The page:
Fahey’s major problem was an accident prone Ministry and backbench. Several Members in marginal seats attracted unwanted inquiries. Blue Mountains MP Barry Morris was disendorsed when he was revealed as the source of bomb threats against a local newspaper. Police Minister Terry Griffiths was forced to resign over sexual harassment allegations. Labor backed Independent John Hatton’s long called for royal commission into the police, seeing it as another opportunity to embarrass the Government.

The Government’s difficulty in handling these issues was due to the increased accountability created by its minority position in the Legislative Assembly. The agreement with the non-aligned Independents did not prevent the Government from bringing forward and passing controversial legislation. However, the Government was required to fully debate legislation, to hold unwanted inquiries and to table documents on request. All this prevented the Government from controlling the agenda of day to day politics.

Not that Labor went into the 1995 election certain of victory. Labor was tainted by the growing unpopularity of the Keating Government in Canberra. The opening of the third runway at Sydney Airport in late 1994 created confusion for the Labor Party as the issue threatened the Party’s hold on several inner-city seats.

Two referendums were to be held during the election, both of which were approved by the voters. The first concerned the independence of judges. The second, and far more important historically, was the approval of fixed four-year terms to prevent early elections, passed with 76% voting 'yes'.[1]

Labor easily won Blue Mountains (Liberal chances were ruined when Barry Morris ran as an Independent); and narrowly won Badgery's Creek by 107 votes and Gladesville by 260 votes. Labor was elected with a one-seat majority. The Liberal Party gained South Coast on the retirement of Independent John Hatton, but was unable to dislodge either Peter Macdonald in Manly or Clover Moore in Bligh. Tony Windsor was re-elected without opposition from the National Party in Tamworth.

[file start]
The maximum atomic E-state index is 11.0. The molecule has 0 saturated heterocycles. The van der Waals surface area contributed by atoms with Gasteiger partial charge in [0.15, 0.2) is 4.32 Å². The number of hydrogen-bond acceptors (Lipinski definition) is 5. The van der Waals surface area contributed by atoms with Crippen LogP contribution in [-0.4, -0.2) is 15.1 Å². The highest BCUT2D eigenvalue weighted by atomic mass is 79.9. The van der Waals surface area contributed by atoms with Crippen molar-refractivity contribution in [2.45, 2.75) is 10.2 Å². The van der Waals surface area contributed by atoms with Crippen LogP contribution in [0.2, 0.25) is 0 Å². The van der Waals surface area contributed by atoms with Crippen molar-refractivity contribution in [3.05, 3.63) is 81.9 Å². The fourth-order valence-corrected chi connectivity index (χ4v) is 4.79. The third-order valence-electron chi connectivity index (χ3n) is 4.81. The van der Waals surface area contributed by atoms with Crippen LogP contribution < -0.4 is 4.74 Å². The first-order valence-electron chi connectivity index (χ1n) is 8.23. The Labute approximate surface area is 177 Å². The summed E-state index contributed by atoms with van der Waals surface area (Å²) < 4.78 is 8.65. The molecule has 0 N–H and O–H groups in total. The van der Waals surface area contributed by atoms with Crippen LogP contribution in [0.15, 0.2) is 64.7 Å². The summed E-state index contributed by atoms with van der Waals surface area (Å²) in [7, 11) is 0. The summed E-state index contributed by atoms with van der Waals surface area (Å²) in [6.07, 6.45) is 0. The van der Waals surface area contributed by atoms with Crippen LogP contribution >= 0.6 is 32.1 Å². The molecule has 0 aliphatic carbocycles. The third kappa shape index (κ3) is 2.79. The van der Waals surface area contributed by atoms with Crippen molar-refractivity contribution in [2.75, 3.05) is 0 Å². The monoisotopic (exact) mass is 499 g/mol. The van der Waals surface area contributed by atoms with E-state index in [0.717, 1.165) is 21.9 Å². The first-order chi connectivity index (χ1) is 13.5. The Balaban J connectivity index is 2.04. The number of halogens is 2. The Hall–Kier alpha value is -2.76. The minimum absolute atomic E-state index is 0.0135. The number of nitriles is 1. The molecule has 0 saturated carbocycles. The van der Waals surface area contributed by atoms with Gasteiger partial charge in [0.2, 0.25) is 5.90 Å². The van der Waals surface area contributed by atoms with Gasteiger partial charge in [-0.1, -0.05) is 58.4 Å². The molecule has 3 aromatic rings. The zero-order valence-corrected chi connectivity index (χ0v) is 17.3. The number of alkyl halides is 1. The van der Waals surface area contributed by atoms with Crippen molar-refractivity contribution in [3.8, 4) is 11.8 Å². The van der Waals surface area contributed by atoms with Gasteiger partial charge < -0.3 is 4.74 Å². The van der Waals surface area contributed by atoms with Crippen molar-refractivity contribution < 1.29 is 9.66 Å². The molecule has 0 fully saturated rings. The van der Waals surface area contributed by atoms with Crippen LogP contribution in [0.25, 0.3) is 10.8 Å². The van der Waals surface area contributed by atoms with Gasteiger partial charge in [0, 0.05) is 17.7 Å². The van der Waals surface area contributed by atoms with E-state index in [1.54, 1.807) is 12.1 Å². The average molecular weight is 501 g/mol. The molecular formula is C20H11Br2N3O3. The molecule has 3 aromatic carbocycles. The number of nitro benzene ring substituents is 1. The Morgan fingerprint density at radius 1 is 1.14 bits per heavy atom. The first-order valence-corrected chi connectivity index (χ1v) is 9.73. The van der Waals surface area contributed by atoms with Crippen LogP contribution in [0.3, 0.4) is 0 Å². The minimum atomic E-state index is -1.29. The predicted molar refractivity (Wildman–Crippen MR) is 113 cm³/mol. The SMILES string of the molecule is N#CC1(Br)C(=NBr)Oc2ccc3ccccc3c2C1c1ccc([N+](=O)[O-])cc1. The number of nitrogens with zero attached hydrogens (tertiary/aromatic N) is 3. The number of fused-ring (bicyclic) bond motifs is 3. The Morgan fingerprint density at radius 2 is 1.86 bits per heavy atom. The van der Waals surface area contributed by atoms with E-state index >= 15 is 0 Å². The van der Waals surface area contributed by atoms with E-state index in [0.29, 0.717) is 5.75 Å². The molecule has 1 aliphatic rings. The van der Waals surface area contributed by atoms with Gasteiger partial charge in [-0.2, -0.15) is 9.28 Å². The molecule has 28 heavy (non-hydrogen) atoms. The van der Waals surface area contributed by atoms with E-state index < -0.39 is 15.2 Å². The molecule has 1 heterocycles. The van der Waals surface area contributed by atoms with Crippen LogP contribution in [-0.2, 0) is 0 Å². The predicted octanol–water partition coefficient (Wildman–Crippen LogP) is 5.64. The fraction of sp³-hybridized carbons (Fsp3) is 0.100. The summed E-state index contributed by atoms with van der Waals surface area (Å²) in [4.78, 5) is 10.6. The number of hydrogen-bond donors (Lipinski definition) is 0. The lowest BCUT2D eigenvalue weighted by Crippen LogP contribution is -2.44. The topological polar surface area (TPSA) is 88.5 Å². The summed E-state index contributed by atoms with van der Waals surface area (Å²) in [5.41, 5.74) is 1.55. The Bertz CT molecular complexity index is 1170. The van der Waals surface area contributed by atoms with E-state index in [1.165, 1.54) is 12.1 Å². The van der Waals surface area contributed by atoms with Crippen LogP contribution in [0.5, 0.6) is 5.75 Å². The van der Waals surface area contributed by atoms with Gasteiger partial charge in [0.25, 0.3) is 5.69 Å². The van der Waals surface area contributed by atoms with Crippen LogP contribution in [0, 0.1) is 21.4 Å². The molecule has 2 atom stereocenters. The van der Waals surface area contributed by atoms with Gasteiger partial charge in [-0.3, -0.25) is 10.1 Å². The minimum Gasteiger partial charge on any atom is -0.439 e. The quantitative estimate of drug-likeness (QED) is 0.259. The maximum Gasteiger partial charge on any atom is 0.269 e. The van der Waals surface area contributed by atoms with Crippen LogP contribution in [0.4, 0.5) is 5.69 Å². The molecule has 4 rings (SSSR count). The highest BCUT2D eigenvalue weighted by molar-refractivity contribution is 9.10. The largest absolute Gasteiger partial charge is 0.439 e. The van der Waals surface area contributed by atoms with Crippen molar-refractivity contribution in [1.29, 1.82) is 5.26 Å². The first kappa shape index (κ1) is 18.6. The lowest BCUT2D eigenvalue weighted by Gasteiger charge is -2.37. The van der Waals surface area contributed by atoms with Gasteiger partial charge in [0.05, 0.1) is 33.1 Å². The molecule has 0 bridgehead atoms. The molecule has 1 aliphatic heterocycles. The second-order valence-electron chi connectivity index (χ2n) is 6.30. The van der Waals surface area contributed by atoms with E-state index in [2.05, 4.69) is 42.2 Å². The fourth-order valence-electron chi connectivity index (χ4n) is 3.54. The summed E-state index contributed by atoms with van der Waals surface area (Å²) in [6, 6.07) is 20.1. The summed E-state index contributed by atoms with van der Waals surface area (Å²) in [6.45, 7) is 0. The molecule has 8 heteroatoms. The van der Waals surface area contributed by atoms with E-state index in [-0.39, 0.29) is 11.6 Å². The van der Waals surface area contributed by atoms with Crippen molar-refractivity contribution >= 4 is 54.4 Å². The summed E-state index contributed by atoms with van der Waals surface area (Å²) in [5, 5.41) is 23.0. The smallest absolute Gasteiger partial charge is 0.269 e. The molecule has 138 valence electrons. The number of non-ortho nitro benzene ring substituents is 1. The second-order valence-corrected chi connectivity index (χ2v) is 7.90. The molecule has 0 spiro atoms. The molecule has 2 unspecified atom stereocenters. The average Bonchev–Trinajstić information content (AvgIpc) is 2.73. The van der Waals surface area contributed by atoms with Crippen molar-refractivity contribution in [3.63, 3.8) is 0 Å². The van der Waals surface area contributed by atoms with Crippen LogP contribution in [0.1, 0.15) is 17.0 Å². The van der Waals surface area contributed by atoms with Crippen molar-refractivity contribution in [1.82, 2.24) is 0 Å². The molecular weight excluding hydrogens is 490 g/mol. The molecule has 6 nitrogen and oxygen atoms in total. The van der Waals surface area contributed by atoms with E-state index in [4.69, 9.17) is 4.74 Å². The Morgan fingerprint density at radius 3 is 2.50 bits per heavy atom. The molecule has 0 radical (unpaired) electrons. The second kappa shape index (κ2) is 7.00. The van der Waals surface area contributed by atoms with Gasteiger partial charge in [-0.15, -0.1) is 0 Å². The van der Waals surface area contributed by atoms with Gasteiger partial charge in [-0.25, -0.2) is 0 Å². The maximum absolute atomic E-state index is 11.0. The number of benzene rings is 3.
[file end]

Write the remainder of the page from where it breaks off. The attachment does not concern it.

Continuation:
Despite winning only 48.8% of the two-party preferred vote, Labor won a majority of the seats. One speculation is that the introduction of one-vote one-value boundaries had disadvantaged the Coalition by locking up too many votes in safe seats. The discrepancy since 1981 between the State-wide vote and the swing required in marginal seats certainly supported this view. An alternative argument was that the Labor Party had proved itself superior at choosing local candidates and running strong local campaigns. Whatever the cause, the Coalition’s dogged marginal seat campaign in 1995 had come perilously close to denying Labor victory. The irony was that had the Coalition run such a campaign in 1991, the Greiner Government would probably have been re-elected with a narrow majority, and the political turmoil of the previous four years would have been avoided.

Key dates

Date Event
3 March 1995 The Legislative Assembly was dissolved, and writs were issued by the Governor to proceed with an election.[2]
6 March 1995 Nominations for candidates for the election closed at noon.
25 March 1995 Polling day, between the hours of 8am and 6pm.
4 April 1995 The Fahey-Armstrong Ministry resigned and the Carr Ministry was sworn in.
28 April 1995 The writ was returned and the results formally declared.
2 May 1995 Parliament resumed for business.

See also

  • Candidates of the New South Wales state election, 1995

Notes

References